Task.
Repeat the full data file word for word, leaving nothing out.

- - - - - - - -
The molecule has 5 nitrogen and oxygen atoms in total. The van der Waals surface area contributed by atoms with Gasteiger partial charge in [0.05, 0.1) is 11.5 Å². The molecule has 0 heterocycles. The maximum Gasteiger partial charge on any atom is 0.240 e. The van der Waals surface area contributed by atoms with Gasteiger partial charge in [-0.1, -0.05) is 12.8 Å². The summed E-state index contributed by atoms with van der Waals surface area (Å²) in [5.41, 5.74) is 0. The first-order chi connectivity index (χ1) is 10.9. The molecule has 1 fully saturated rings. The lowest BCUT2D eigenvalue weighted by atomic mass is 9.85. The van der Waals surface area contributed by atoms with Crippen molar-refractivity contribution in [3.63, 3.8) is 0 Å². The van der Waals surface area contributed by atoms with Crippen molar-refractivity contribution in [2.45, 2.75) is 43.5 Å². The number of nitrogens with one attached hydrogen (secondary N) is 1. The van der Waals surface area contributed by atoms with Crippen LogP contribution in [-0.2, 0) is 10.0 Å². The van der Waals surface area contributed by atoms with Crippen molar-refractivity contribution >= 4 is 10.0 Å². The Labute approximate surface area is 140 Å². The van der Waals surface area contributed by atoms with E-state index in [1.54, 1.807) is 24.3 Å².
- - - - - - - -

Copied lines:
The molecule has 5 nitrogen and oxygen atoms in total. The van der Waals surface area contributed by atoms with Gasteiger partial charge in [0.05, 0.1) is 11.5 Å². The molecule has 0 heterocycles. The maximum Gasteiger partial charge on any atom is 0.240 e. The van der Waals surface area contributed by atoms with Gasteiger partial charge in [-0.1, -0.05) is 12.8 Å². The summed E-state index contributed by atoms with van der Waals surface area (Å²) in [5.41, 5.74) is 0. The first-order chi connectivity index (χ1) is 10.9. The molecule has 1 fully saturated rings. The lowest BCUT2D eigenvalue weighted by atomic mass is 9.85. The van der Waals surface area contributed by atoms with Crippen molar-refractivity contribution in [3.63, 3.8) is 0 Å². The van der Waals surface area contributed by atoms with Crippen molar-refractivity contribution in [2.45, 2.75) is 43.5 Å². The number of nitrogens with one attached hydrogen (secondary N) is 1. The van der Waals surface area contributed by atoms with Crippen LogP contribution in [-0.2, 0) is 10.0 Å². The van der Waals surface area contributed by atoms with Crippen molar-refractivity contribution >= 4 is 10.0 Å². The Labute approximate surface area is 140 Å². The van der Waals surface area contributed by atoms with E-state index in [1.54, 1.807) is 24.3 Å².